There have been some other Sheriff offices that have refused to enforce the Governor’s orders this year. However, now a very influential Sheriff office has refused. Saginaw is a city that is really on the north end of the Toledo-Detroit metroplex.
1) The Saginaw Sheriff claims that the Governor’s orders do not qualify as law, as reported by a Detroit news outlet. 2) The Sheriff contends that enforcing this mask order places an undue burden on the Deputies, especially since violations are to be processed as misdemeanors. 3) Furthermore, if someone has a medical condition that prevents him from wearing a mask, the Sheriff cannot question him as to what condition he has, because of HIPAA laws.
Therefore, the Saginaw Sheriff is withdrawing support for the current Executive Orders regarding masks.
Kentucky power plays
Recently, Kentucky courts basically passed a restraining order severely curtailing Governor Andy Beshear’s ability to issue any further Executive Orders. This includes the Governor’s ability to issue orders about statewide use of masks.
In fact, the ability to issue statewide orders has been suspended. The court is requiring the Governor’s office to issue localized Executive Orders, if any. The Governor is to be specific about what regions are affected by any new orders and why.
If I may offer an opinion, this seems to be a clear win for Kentucky, at the very least in the area of balance of power. Our National and State Constitutions are dependent upon the balance of power between our three branches of government.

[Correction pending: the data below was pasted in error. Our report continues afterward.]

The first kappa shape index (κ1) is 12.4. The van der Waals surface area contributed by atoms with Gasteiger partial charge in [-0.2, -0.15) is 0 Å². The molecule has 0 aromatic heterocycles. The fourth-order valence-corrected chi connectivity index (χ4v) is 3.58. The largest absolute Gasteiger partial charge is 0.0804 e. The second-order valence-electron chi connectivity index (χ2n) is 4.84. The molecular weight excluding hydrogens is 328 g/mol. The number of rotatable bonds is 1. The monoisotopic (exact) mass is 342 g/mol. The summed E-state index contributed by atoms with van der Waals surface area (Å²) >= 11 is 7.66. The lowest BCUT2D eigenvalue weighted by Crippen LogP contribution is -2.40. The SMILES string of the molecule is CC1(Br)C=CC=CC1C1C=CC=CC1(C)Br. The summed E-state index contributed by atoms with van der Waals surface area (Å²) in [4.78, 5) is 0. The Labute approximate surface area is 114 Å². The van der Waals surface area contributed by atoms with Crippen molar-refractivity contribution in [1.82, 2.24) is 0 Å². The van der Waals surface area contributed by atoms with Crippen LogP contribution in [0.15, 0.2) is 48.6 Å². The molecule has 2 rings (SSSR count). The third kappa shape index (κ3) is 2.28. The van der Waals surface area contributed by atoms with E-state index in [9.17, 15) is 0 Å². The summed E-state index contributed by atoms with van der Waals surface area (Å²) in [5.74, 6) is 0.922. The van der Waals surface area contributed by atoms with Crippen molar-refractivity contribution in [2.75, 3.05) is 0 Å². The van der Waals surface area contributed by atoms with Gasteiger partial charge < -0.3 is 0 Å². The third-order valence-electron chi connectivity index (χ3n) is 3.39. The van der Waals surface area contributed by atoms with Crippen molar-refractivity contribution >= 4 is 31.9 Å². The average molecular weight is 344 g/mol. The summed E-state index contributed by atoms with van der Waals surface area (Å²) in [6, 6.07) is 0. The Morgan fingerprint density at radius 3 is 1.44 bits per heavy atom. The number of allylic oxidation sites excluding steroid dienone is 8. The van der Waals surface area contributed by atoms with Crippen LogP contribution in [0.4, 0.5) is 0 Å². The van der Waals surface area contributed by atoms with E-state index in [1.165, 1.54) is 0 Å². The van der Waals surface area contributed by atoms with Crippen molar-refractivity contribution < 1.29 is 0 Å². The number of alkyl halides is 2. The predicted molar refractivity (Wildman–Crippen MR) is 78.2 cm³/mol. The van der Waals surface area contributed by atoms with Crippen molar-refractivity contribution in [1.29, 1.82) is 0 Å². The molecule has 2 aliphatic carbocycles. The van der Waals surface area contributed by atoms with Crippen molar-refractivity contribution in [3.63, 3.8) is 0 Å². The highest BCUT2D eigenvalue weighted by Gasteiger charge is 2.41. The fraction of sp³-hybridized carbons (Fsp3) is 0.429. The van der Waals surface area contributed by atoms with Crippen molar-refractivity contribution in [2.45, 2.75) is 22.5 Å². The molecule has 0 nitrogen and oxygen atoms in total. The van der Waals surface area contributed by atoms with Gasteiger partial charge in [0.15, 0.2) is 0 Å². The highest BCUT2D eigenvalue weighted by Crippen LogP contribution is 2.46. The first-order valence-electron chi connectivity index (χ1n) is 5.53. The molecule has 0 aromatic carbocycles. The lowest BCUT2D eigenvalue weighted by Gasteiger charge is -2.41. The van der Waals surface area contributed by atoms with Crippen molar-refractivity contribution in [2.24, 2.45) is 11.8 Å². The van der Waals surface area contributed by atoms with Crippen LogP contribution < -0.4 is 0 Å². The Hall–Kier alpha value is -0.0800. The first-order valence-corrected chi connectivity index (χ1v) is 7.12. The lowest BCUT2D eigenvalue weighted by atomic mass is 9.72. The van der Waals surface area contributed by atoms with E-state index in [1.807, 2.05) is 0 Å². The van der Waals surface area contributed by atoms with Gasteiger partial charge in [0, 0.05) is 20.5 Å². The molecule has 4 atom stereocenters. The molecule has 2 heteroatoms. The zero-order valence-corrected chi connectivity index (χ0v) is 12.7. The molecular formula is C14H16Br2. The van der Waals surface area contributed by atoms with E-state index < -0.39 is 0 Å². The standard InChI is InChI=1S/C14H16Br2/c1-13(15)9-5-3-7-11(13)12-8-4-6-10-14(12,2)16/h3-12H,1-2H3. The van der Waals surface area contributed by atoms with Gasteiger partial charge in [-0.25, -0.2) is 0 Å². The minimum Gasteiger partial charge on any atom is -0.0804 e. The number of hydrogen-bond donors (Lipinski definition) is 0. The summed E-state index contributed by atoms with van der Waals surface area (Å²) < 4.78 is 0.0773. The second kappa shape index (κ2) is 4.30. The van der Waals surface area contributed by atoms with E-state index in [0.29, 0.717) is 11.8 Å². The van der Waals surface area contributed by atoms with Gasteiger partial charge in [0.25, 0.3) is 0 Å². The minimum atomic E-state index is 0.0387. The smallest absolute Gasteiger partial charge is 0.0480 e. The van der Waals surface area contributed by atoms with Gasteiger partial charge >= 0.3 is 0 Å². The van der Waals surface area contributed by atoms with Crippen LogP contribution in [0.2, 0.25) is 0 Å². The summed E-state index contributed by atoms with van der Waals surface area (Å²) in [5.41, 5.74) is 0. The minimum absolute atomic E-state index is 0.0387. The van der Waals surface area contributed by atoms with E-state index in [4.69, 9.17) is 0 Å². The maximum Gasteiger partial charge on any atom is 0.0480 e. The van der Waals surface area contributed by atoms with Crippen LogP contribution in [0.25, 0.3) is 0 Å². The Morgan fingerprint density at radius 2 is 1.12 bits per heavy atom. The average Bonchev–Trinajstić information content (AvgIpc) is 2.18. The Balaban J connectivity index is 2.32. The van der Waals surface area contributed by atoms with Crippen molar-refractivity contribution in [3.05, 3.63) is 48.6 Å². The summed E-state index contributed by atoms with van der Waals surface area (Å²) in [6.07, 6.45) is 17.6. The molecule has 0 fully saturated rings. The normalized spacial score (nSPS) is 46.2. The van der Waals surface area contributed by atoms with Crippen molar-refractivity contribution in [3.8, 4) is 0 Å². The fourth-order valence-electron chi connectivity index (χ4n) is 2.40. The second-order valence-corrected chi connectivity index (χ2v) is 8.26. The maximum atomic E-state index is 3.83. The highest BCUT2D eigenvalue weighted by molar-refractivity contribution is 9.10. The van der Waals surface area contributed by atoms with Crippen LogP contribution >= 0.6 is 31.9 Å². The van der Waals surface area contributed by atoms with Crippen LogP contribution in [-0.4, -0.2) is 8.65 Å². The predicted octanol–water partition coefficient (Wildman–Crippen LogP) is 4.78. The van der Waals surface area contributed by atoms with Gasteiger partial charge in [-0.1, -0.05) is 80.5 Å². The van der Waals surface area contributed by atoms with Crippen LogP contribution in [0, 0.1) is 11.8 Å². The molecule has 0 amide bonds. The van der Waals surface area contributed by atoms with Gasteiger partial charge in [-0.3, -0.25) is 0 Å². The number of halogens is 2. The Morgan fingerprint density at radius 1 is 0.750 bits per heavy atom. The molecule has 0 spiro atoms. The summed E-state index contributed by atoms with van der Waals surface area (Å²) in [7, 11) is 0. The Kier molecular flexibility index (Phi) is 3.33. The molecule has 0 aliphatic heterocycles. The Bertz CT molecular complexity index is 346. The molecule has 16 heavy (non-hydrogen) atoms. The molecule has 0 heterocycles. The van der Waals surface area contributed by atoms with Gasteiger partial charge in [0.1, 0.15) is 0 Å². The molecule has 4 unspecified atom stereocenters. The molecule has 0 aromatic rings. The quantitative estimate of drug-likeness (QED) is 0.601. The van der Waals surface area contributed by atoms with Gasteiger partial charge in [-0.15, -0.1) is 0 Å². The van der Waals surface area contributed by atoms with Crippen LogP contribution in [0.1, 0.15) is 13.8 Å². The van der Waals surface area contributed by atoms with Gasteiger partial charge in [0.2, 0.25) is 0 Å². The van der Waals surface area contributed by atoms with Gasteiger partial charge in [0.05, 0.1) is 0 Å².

In Michigan’s history before our current Governor, the majority of Executive Orders were localized as well (i.e. think of local severe storms or other natural catastrophes). Kentucky is actually returning to the genesis and true intention of Executive Orders.
exercising Christian prudence
The Michigan Executive Order in question does in fact require masks in Michigan, in about every setting. However, there are certain privileges that the church enjoys.
For Christian leaders who are wondering about the new Michigan “law,” see page 4, number 2, point i. Also see page 4, number 6 (Executive Order No. 2020-147 – Masks). We are still exempt as religious institutions. This merely recognizes what cannot be altered. Church rights are protected by the Constitution, not a current leader’s declarations.
Does that give us Christian leaders a free hand? By the Governor’s Executive Order, which some do not count as law anyway at this point, we do indeed have more freedom. However, freedom does not preclude prudence.
If we want to make our congregants feel comfortable enough to return to church, even if we do not agree with current stipulations, prudence would suggest that we render our due diligence.